(It’s also worth noting that Natalie Dormer is stunningly beautiful, but Anne wasn’t a great beauty. Tudor beauty ideals at the time were pale skin, fair hair and blue eyes and Anne had none of these, but she oozed charisma and wit and that’s what drew people to her.)
To the people out there claiming Jodie Turner-Smith’s casting is as bad as a white person being cast as Rosa Parks or Martin Luther King Jr., I’m here to tell you why you’re wrong. I doubt you’re reading this, though, and if you are and you continue to be a bigot, I hope you step on a Lego.
It’s not a double-standard to say a white person couldn’t play someone like Rosa Parks because race is a huge part of Rosa’s story. She wasn’t told to give up her seat on the bus because she was a woman or because she supported the wrong football team, she was told to get up because she was Black and therefore viewed as a second class citizen. Casting a white actress would completely remove what Rosa Parks was fighting for in the first place.
Anne Boleyn, on the other hand, had plenty of things to worry about, but the colour of her skin wasn’t one of them. In fact racism as we now know it wasn’t really a thing in Tudor England; the colour of your skin didn’t matter the way your religion did. Initially the slave trade argued that slaves were lesser because they weren’t Christian, but when slaves began to be converted to Christianity the slave trade needed another reason to keep those poor people under their boot, and they chose their skin colour. Racism is man-made.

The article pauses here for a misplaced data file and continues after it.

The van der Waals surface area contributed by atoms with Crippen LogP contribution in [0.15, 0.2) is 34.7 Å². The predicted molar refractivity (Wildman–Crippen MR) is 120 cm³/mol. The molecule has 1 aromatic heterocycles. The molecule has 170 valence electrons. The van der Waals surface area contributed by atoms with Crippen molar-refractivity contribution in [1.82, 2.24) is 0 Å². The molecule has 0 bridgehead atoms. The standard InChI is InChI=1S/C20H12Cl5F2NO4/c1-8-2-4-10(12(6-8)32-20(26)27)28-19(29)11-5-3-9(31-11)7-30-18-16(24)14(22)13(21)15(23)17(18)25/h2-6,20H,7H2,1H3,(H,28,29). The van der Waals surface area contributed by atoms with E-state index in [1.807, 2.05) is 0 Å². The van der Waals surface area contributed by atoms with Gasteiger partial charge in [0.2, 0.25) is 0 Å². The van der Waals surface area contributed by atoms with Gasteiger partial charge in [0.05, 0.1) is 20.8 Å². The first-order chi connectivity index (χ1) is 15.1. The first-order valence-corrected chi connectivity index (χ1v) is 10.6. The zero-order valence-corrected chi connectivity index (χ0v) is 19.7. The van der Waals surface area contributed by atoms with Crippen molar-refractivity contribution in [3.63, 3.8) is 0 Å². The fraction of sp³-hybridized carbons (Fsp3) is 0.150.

Fiction often reflects the context it’s been created in, and I think showing a Black woman at the mercy of a white king and his white councillors will add a whole new layer of understanding to what happened to Anne Boleyn. Unlike her predecessor, Katharine of Aragon, Anne wasn’t a foreign-born princess whose safety would therefore be guaranteed because Henry VIII could have started a war with Spain if he’d had her killed on trumped up charges. Anne was an English citizen and the person she might have turned to to plead her case was the very man who wanted her dead. Her guilt was decided before her trial even began.
Ultimately, though, if you don’t want to watch a drama with a Black Anne Boleyn, then DON’T WATCH IT. No one is going to force you to, and that the media keep bringing up that Anne is being played by a Black actress is them relying on the anger of bigots to sell their news stories. They’re talking about Jodie Turner-Smith as though her skin colour is the most important thing about her, and not what it is that she’ll bring to the role as an actress.
It’s just a show. It’s not the end of the world. I guess you’ll just have to choose from Vanessa Redgrave (A Man for All Seasons) or Genevieve Bujold (Anne of the Thousand Days) or Dorothy Tutin (Henry VIII and His Six Wives) or Helena Bonham Carter (Henry VIII) or Natalie Dormer (The Tudors) or Natalie Portman (The Other Boleyn Girl) or Claire Foy (Wolf Hall) or Millie O’Connell (Six the Musical) or Alice Nokes (The Spanish Princess) instead…